in a 1994 amendment to the 1986 Stored Communications Act, a law that governs
some aspects of cellphone surveillance.
The standard calls for the government to show "specific and articulable
facts" that demonstrate that the records sought are "relevant and
material to an ongoing investigation" - a standard lower than the probable-cause
The magistrate judges, however, ruled that surveillance by cellphone - because
it acts like an electronic tracking device that can follow people into homes
and other personal spaces - must meet the same high legal standard required
to obtain a search warrant to enter private places.
"Permitting surreptitious conversion of a cellphone into a tracking device
without probable cause raises serious Fourth Amendment concerns, especially
when the phone is monitored in the home or other places where privacy is reasonably
expected," wrote Stephen W. Smith, a magistrate in Federal District Court
in the Southern District of Texas, in his ruling.
"The distinction between cell site data and information gathered by a
tracking device has practically vanished," wrote Judge Smith. He added
that when a phone is monitored, the process is usually "unknown to the
phone users, who may not even be on the phone."
Prosecutors in the recent cases also unsuccessfully argued that the expanded
police powers under the USA Patriot Act could be read as allowing cellphone
tracking under a standard lower than probable cause.
As Judge Smith noted in his 31-page opinion, the debate goes beyond a question
of legal standard. In fact, the nature of digital communications makes it difficult
to distinguish between content that is clearly private and information that
is public. When information is communicated on paper, for instance, it is relatively
clear that information written on an envelope deserves a different kind of protection
than the contents of the letter inside.
But in a digital era, the stream of data that carries a telephone conversation
or an e-mail message contains a great deal of information - like when and where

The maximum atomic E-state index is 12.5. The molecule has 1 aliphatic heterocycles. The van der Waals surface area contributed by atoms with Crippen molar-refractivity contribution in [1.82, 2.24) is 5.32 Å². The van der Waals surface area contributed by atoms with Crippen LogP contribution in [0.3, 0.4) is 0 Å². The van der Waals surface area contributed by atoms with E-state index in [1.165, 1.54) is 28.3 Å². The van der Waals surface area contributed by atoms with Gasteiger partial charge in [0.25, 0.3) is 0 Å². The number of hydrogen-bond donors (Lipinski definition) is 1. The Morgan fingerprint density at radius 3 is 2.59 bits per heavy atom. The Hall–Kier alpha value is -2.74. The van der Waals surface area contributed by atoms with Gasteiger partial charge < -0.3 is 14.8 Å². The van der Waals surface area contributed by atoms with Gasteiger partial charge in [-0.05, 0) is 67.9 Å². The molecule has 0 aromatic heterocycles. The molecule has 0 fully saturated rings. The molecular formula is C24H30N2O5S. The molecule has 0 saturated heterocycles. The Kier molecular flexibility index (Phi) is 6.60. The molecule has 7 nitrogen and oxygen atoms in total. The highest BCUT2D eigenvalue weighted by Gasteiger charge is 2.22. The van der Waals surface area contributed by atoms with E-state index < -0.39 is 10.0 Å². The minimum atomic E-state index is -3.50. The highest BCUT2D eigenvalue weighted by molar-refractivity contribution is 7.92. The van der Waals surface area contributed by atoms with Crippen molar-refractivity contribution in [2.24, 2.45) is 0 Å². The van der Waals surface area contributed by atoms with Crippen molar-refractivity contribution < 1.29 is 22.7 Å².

the communications originated.
In the digital era, what's on the envelope and what's inside of it, "have
absolutely blurred," said Marc Rotenberg, executive director of the Electronic
Privacy Information Center, a privacy advocacy group.
And that makes it harder for courts to determine whether a certain digital
surveillance method invokes Fourth Amendment protections against unreasonable
In the cellular-tracking cases, some legal experts say that the Store Communications
Act refers only to records of where a person has been, i.e. historical location
data, but does not address live tracking.
Kevin Bankston, a lawyer for the Electronic Frontier Foundation, a privacy
advocacy group that has filed briefs in the case in the Eastern District of
New York, said the law did not speak to that use. James Orenstein, the magistrate
in the New York case, reached the same conclusion, as did Judge Smith in Houston
and James Bredar, a magistrate judge in the Federal District Court in Maryland.
Orin S. Kerr, a professor at the George Washington School of Law and a former
trial attorney in the Justice Department specializing in computer law, said
the major problem for prosecutors was Congress did not appear to have directly
addressed the question of what standard prosecutors must meet to obtain cell-site
information as it occurs.
"There's no easy answer," Mr. Kerr said. "The law is pretty
Absent a Congressional directive, he said, it is reasonable for magistrates
to require prosecutors to meet the probable-cause standard.
Mr. Fishman of Catholic University said that such a requirement could hamper
law enforcement's ability to act quickly because of the paperwork required to
show probable cause. But Mr. Fishman said he also believed that the current
law was unclear on the issue.
Judge Smith "has written a very, very persuasive opinion," Mr. Fishman
said. "The government's argument has been based on some tenuous premises."
He added that he sympathized with prosecutors' fears.
"Something that they've been able to use quite successfully and usefully
is being taken away from them or made harder to get," Mr. Fishman said.
"I'd be very, very frustrated."